As one plant dies, so it leaves behind an opportunity for another to take its place. This time, one of the Canary Island Date Palms (Phoenix Canariensis) did not survive the winter despite sheltering in the greenhouse. It succumbed to crown rot. Fresh emerging leaves from the centre of the plant turned yellow and rotted at the base, they could be simply pulled out and the gap left behind was full of decomposing, oozing plant mess.
After doing a bit of reading around, the chances of survival for this poor palm weren’t good. It could either recover – but would take many years – or it would die a slow and lingering death. After some procrastination and a few tears, I sent the terminal palm to the great compost heap in the sky. Rather, the local City Council did, I just put it in the green bin and they carted it off to give it a decent burial.
This left a large void on the patio. The old palm occupied the largest of the patio pots and now there was an opportunity to fill it with something new, fresh and exciting. So it was off to the nursery to indulge in a current obsession of mine – Clematis. I love clematis, their simple twining leaves, beautiful flowers and climbing habit completely appeals to me. Unfortunately, I don’t have it easy with clematis and they seem to struggle somewhat and take a long time to get established, if they ever do manage to survive.
Here is what can happen when I get hold of a clematis:
- It gets shaken to pieces in the back of the car on the way home
- Due to large shallow roots of nearby shrubs and trees, I may not be able to dig a hole deep enough. This means it may get planted sideways, as in a shallow grave
- It might spend a long time competing with the vigorous surrounding plants, trying to get into the sunlight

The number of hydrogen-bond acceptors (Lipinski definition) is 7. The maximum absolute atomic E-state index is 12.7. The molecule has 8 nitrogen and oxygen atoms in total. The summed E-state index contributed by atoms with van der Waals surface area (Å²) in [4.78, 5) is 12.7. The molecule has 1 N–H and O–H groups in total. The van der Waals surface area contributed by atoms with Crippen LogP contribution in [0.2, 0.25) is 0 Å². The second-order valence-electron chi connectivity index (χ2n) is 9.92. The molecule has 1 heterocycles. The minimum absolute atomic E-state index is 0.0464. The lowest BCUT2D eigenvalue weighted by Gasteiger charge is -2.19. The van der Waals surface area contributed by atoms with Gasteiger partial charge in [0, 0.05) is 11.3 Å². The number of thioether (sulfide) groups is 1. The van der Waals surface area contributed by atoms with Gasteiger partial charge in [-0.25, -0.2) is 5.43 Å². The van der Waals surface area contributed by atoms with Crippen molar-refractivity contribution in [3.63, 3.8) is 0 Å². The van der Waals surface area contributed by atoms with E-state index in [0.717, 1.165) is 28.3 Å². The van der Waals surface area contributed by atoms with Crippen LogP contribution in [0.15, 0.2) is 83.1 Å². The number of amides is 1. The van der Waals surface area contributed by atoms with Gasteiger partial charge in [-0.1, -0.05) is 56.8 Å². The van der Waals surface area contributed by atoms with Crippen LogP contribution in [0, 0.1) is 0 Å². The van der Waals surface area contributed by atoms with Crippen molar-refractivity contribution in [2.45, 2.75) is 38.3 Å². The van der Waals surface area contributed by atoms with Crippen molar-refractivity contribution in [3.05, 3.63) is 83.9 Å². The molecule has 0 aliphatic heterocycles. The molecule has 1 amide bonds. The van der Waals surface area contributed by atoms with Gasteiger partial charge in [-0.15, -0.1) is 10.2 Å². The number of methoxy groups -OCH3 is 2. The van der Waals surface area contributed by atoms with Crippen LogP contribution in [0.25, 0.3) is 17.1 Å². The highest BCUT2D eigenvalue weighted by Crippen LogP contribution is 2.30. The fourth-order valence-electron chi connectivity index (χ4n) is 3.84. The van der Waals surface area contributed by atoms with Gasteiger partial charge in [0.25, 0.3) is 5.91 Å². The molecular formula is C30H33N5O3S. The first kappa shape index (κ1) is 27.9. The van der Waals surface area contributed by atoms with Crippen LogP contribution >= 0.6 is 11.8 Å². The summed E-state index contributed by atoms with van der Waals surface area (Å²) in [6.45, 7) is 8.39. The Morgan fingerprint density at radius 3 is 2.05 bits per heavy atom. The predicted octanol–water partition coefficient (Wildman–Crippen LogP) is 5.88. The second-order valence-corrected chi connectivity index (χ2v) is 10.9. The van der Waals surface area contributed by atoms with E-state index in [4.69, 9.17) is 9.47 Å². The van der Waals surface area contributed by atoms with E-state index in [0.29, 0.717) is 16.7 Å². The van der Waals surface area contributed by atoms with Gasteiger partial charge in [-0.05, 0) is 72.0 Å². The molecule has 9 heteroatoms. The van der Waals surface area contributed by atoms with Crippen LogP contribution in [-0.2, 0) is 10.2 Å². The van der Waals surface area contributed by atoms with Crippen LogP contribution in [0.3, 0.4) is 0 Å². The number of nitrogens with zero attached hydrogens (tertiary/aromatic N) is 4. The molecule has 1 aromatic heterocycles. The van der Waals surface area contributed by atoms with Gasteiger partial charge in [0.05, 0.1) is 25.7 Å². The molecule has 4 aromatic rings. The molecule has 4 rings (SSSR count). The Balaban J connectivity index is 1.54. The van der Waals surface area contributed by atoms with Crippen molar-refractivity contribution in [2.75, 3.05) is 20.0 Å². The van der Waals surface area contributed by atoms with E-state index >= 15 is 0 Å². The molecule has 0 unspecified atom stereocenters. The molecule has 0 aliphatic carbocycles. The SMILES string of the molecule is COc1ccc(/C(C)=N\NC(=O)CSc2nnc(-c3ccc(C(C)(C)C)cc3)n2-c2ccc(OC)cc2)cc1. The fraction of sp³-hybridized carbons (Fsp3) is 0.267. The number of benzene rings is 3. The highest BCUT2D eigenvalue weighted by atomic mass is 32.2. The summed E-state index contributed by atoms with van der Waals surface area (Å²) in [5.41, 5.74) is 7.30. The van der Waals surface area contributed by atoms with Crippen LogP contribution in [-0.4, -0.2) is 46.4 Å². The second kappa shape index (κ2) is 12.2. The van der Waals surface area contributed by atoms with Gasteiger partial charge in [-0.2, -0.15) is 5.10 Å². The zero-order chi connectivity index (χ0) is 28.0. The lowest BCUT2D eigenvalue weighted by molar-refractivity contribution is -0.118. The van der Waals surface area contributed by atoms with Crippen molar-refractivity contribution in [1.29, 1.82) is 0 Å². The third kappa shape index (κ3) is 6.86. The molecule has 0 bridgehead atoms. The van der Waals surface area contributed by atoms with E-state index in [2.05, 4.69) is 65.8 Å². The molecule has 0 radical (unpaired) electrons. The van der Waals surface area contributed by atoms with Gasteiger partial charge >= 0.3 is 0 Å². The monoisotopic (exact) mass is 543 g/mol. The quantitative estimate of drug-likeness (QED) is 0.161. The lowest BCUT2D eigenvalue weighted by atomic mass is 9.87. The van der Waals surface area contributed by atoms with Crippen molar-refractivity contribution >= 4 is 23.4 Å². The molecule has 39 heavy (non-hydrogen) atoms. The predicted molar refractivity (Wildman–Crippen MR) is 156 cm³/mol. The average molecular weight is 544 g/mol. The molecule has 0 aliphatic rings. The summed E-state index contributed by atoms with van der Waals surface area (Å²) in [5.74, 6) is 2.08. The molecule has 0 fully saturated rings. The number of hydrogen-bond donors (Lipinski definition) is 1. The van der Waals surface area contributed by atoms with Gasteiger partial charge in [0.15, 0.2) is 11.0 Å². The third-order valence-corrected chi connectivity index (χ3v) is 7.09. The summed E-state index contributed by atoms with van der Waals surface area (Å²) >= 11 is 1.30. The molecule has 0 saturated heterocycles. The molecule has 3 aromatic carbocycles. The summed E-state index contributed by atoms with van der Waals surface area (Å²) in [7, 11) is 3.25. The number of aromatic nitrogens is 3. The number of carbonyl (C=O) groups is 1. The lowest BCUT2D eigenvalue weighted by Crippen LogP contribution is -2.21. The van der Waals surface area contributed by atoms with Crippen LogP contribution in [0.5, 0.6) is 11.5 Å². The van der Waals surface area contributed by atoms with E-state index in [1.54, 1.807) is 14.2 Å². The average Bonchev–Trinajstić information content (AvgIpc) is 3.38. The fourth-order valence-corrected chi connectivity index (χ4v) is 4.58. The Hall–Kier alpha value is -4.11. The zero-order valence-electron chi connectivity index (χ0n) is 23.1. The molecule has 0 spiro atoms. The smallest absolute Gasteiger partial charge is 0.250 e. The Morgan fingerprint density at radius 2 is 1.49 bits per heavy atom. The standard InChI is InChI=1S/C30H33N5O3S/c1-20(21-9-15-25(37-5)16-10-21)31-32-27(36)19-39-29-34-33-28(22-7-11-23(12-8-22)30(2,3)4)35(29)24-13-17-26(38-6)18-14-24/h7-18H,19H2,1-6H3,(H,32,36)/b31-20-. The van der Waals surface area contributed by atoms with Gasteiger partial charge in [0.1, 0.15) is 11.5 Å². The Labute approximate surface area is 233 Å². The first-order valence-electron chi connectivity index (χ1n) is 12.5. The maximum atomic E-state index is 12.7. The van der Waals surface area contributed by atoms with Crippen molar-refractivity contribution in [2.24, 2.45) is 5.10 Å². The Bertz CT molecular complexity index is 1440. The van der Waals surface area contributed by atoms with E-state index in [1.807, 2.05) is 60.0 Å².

- May start off in the sunlight, but then get shaded over as the border its in expands and plants grow up around it, shading it out
- I may accidentally snap it in half trying to change its support. Of course, the part that snaps off has all the season’s flowers on them, in heavy bud, just weeks from opening (sorry, Miss. Bateman).
Determined to totally ignore the issues above, I chose a patio clematis called Clematis “Chantilly”, part of the “Boulevard” collection of Clematis developed by Raymond Evison. I also very much like eating Creme Chantilly, even though that has nothing to do with the plant. Clematis Chantilly is suitable for growing in pots and reaches heights of three or four feet.
Its petals are white, but a pink central stripe appears as the flower ages and it also has a light sweet scent. Interestingly, the odd flower can be semi-double. I’m very partial to white clematis with a coloured stripe and there are many more such varieties to choose from.
This clematis will be the focal-point of the patio pots (if it survives). It’s growing up a bamboo wigwam and it won’t get too big and dominate (block) the view. The pot gets direct sun and to keep the roots cool, I’ve covered the top with light-coloured rocks – essentially builders’ rubble – that was dug out of the ground from previous border expansion projects.
We’ll have to see how this little star performs. The pot is large, it’s in sun, the roots are kept cool, the compost is fresh with lots of manure and fertiliser added and I didn’t snap it (or plant it sideways). What could go wrong? The flower in the picture is my Clematis and I’m determined to increase my aptitude with them, no matter how expensive it might get.